For Immediate Release
December 17, 2009

Human Rights Adjudicator rules on criminal record complaint

For the first time in Manitoba, a case of discrimination based on a person's criminal record has been heard at a human rights hearing. The case revolved around the requirement that a new caretaker for a seniors housing complex in Winnipeg go through a criminal record check. The Commission accepted in this case that it was appropriate to check the criminal record of the new employee to ensure that there was no risk to tenants' safety.

It, took issue, however, with the manner in which this requirement was applied. The employer refused to give the caretaker the time he needed to complete the check and then fired him shortly after.

The employer in this case, Fort Garry Services Inc.,  agreed with the Commission's position that s 9(1)(a) of The Code was intended to protect against discrimination based on criminal record and that the Commission had correctly compared this case to those where courts have recognized new grounds of discrimination under the Charter. The Commission's expert witness, Professor Debra Parkes, supported the Commission's approach, testifying that people with criminal records face similar kinds of stigma, stereotype and disadvantage to other groups who receive The Code's protection.

For the purposes of deciding this complaint, Adjudicator Sim also accepted that criminal reference checks or other differential treatment based on a criminal record can be discriminatory if the employer cannot show a reasonable justification. He did not accept however, that the dismissal of Mr. Penner was discriminatory.  He found that the evidence revealed that Mr. Penner's job was terminated due to his substandard work performance during his first month of employment.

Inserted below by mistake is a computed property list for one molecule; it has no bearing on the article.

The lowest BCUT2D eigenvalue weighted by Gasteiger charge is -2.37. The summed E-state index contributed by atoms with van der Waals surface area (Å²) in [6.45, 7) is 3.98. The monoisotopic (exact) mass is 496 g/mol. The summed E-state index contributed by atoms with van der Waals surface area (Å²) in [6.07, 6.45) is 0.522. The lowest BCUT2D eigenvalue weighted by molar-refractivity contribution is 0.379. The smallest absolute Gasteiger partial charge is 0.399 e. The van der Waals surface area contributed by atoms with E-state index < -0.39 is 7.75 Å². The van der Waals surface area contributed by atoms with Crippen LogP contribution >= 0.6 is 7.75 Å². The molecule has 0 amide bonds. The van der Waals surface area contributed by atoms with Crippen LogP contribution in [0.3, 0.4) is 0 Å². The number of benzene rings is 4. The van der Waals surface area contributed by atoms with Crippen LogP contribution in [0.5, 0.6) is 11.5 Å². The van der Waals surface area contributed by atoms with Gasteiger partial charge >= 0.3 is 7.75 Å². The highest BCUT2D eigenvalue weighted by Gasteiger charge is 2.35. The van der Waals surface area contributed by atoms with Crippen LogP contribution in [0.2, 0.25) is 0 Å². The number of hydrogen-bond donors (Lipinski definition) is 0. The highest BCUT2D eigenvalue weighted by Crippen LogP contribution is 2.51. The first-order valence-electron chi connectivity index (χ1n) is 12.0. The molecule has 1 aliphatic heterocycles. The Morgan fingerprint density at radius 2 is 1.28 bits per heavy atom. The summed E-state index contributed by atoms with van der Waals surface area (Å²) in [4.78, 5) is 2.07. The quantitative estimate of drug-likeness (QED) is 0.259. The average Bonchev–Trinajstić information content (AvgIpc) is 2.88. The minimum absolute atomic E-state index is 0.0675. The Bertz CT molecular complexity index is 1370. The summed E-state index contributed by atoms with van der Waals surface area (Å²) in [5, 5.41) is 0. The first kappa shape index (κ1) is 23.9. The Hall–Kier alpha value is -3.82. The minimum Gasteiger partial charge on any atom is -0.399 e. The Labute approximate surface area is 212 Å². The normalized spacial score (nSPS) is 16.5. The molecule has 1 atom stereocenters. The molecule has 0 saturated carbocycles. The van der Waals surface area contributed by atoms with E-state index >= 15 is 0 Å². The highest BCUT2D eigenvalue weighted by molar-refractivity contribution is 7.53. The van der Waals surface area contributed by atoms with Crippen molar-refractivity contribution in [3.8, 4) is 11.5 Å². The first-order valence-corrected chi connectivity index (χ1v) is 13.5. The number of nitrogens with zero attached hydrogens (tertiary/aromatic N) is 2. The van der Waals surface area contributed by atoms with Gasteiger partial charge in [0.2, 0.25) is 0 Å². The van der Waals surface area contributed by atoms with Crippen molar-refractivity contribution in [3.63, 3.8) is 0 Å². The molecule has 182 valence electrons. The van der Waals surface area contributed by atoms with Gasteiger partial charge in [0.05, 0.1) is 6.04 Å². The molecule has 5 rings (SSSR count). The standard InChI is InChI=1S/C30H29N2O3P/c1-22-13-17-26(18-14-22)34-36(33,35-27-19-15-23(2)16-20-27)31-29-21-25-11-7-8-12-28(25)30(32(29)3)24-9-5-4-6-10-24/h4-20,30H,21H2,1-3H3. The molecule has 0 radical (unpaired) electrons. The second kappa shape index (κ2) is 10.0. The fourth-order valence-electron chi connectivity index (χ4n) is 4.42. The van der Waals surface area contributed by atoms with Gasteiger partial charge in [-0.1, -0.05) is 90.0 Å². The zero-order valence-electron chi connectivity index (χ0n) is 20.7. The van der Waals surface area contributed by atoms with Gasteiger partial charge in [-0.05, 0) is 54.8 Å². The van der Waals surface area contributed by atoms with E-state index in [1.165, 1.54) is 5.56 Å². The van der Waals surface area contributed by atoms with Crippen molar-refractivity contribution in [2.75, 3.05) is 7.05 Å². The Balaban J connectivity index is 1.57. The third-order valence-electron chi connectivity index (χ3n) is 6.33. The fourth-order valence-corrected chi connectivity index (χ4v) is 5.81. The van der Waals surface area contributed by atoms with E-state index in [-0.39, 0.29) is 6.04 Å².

In a written decision, Adjudicator Sim dismissed the human rights complaint.  He did not agree, however, with the employer's claim that the complaint was frivolous. He wrote that he had no concerns about how the Commission conducted the investigation and found that it was necessary to hear the evidence in order to dispose of the complaint. 

The Commission has long had a policy directing employers to refrain from using criminal record checks to discriminate against individuals, unless they can show that the criminal history could pose a threat to the employer's ability to carry out its business.  Some criminal convictions may be related to the ability to perform a job while others may not.  More information can be found on the Commission's website under policies and in the Pre-employment Inquiries Guidelines publication.

Adjudicators in human rights cases are appointed by the Minister of Justice and are independent of the Manitoba Human Rights Commission.  It is the adjudicator who makes the ruling as to whether or not discrimination has taken place. For more information, please contact:

Patricia Knipe
Communications Director
Manitoba Human Rights Commission